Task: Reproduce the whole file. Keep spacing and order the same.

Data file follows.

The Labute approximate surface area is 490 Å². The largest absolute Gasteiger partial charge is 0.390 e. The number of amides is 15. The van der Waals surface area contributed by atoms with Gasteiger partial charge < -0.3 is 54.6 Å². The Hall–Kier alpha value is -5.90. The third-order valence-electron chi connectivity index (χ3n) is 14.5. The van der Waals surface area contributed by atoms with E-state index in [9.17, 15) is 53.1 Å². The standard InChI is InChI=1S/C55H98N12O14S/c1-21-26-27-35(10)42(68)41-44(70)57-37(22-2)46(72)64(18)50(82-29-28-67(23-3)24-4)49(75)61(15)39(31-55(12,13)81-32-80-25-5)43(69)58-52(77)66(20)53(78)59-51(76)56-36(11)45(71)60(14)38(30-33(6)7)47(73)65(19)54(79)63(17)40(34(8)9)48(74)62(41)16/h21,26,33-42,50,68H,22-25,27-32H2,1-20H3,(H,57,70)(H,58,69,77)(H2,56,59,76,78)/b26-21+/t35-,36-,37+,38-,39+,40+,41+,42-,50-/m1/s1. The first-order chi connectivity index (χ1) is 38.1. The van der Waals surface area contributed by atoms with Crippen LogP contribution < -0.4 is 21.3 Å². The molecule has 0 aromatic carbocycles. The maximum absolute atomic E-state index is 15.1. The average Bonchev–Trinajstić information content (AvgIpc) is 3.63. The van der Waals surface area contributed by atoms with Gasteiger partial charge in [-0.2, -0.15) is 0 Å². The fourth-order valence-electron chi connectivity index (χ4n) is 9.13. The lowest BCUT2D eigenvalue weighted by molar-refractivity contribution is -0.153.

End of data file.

The Labute approximate surface area is 490 Å². The largest absolute Gasteiger partial charge is 0.390 e. The number of amides is 15. The van der Waals surface area contributed by atoms with Gasteiger partial charge < -0.3 is 54.6 Å². The Hall–Kier alpha value is -5.90. The third-order valence-electron chi connectivity index (χ3n) is 14.5. The van der Waals surface area contributed by atoms with E-state index in [9.17, 15) is 53.1 Å². The standard InChI is InChI=1S/C55H98N12O14S/c1-21-26-27-35(10)42(68)41-44(70)57-37(22-2)46(72)64(18)50(82-29-28-67(23-3)24-4)49(75)61(15)39(31-55(12,13)81-32-80-25-5)43(69)58-52(77)66(20)53(78)59-51(76)56-36(11)45(71)60(14)38(30-33(6)7)47(73)65(19)54(79)63(17)40(34(8)9)48(74)62(41)16/h21,26,33-42,50,68H,22-25,27-32H2,1-20H3,(H,57,70)(H,58,69,77)(H2,56,59,76,78)/b26-21+/t35-,36-,37+,38-,39+,40+,41+,42-,50-/m1/s1. The first-order chi connectivity index (χ1) is 38.1. The van der Waals surface area contributed by atoms with Crippen LogP contribution < -0.4 is 21.3 Å². The molecule has 0 aromatic carbocycles. The maximum absolute atomic E-state index is 15.1. The average Bonchev–Trinajstić information content (AvgIpc) is 3.63. The van der Waals surface area contributed by atoms with Gasteiger partial charge in [-0.2, -0.15) is 0 Å². The fourth-order valence-electron chi connectivity index (χ4n) is 9.13. The lowest BCUT2D eigenvalue weighted by molar-refractivity contribution is -0.153.